The FDA has rolled out the 6th FSMA rule called Sanitary Transport. This is an exceptionally important regulation as there hasn’t really been any designated regulatory requirements around this area within our system to date. While everyone imagines that it is good business sense to ensure that all transportation of our food supply is handled in a safe and wholesome manner (and therefore a common best practice), trends within the industry would indicate otherwise.
Probably the second hardest step in the supply chain to manage from a risk perspective is shipping and transport (after supplier management). You still have some ability to manage risk while loading your product onto transport vehicles but once it leaves your facility, you are relying on external resources to ensure food safety and quality is maintained.
In general, risk of contamination from transportation is pretty low; however, as I mentioned above, the FDA continues to receive reports of food being transported under unsanitary conditions. Findings from two recent studies of the food transportation industry identified several areas of concern, including:
- Improper refrigeration
- Transport of food and non-food items in the same load in a manner that could result in cross-contamination
- Improper sanitation
- Low driver awareness of food safety
One of the larger detected outbreaks of foodborne illness happened in 1994, caused by the contamination of an ice cream mix with Salmonella during bulk transport to the processing facility. This outbreak was estimated to have affected more than 224,000 people nationwide.
We’ve discussed in previous blogs the need to build good relationships with your vendor partners, including shipping and carrier services. So this ties back to our previous recommendations about having the right external partners, establishing trust and open communication with those partners to determine risk and report back if a problem does occur, and working together to reduce or eliminate known and unexpected risk throughout the transport of your product.
So, what does this new rule entail?
The goal of this new rule on the sanitary transportation of human and animal food is to prevent practices that create food safety risks. It addresses the movement of both human and animal food traveling via motor or rail vehicle by establishing criteria for the safe transportation of food.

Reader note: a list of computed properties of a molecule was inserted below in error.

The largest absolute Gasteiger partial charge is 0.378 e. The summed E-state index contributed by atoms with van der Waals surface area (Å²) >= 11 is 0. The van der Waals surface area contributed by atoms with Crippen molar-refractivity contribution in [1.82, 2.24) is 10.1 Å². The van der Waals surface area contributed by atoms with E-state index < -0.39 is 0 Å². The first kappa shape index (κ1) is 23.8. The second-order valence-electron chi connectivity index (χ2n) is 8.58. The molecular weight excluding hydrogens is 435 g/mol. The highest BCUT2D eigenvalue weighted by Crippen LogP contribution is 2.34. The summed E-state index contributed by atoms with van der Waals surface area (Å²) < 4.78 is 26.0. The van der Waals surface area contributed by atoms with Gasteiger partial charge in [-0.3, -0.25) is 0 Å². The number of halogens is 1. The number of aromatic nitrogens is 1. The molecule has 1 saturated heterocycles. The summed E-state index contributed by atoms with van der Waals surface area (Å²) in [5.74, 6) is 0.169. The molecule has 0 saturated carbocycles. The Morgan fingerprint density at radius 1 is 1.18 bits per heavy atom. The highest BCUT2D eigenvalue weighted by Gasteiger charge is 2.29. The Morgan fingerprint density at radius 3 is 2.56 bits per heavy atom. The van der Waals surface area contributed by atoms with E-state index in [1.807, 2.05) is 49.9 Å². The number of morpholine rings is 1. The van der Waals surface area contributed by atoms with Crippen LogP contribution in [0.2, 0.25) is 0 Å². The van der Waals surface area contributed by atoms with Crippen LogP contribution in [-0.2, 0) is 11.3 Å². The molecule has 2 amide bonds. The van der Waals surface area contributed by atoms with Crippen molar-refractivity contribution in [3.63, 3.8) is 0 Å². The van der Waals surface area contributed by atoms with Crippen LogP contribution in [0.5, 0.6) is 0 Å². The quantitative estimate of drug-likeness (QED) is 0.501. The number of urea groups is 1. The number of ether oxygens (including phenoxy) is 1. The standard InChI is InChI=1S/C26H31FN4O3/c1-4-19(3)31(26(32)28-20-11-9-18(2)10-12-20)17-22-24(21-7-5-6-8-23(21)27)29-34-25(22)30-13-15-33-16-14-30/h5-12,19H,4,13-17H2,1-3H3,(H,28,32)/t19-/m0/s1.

Learn more about Sanitary Transport by Listening to my Podcast:
(Or listen to the podcast here)
Per the FDA, the rule applies to shippers, receivers, loaders and carriers who transport food in the United States by motor or rail vehicle, whether or not the food is offered for, or enters, interstate commerce. It also applies to a person outside of the United States, such as an exporter, who ships food to the United States in an international freight container by ocean-going vessel or in an air freight container, and arranges for the transfer of the intact container in the United States onto a motor vehicle or rail vehicle for transportation in U.S. commerce, if that food will be consumed or distributed in the United States. The FDA considers this person to be a shipper under this rule because the person is initiating a shipment of food by motor vehicle or rail vehicle, even if doing so from abroad, that would be entering U.S. commerce. It does not apply to exporters who ship food through the US by motor or rail vehicle if the food isn’t entering US distribution.
Specifically, the rule establishes requirements for:
- Vehicles and transportation equipment: Refers to the appropriate design and maintenance of vehicles and transportation equipment to ensure that it does not cause food contamination.
- Transportation operations: Preventive measures taken during transportation to ensure food is not contaminated—use of adequate temperature controls and separation of food from non-food items, raw from RTE items, and non-allergen from allergen containing items in the same load.
- Training: Required training of carrier personnel in sanitary transportation practices along with the proper documentation of that training (this is required when a carrier and shipper agree that the carrier is responsible for the safety/sanitation of the shipment).
- Records: Maintenance of records including written procedures, agreements and training—record retention may vary based on type of record but does not exceed 12 months.
Waivers: Allows the FDA to waive any of these requirements if it determines that the waiver will not result in the transportation of food under conditions that would be unsafe for human or animal health and that it is in the public interest.
Compliance Dates: After publication of final rule:
- Small businesses will have 2 years to comply: Businesses other than motor carriers who are not also shippers and/or receivers – employees fewer than 500 people and have less than $27.5 million in annual receipts.
- Other businesses will have 1 year to comply: Business that is not considered to be small and is not otherwise excluded from coverage.
As you can see…based on some of the other FSMA rules we’ve seen emerge, there is a common theme amongst them all – completing risk assessments, utilizing preventive controls, ensuring proper training and keeping good records/documentation of both programs and practices. Here again we would recommend that you complete a gap analysis, update your food safety plan to include sanitary transport, and include it in all your future internal assessments to ensure you will be compliant if someone should audit or inspect against this requirement.
Feel free to listen to our podcast to learn about some practical guidelines you can follow to implement a comprehensive Audit Management Program.
For more information on this topic, download the knowledge brief below.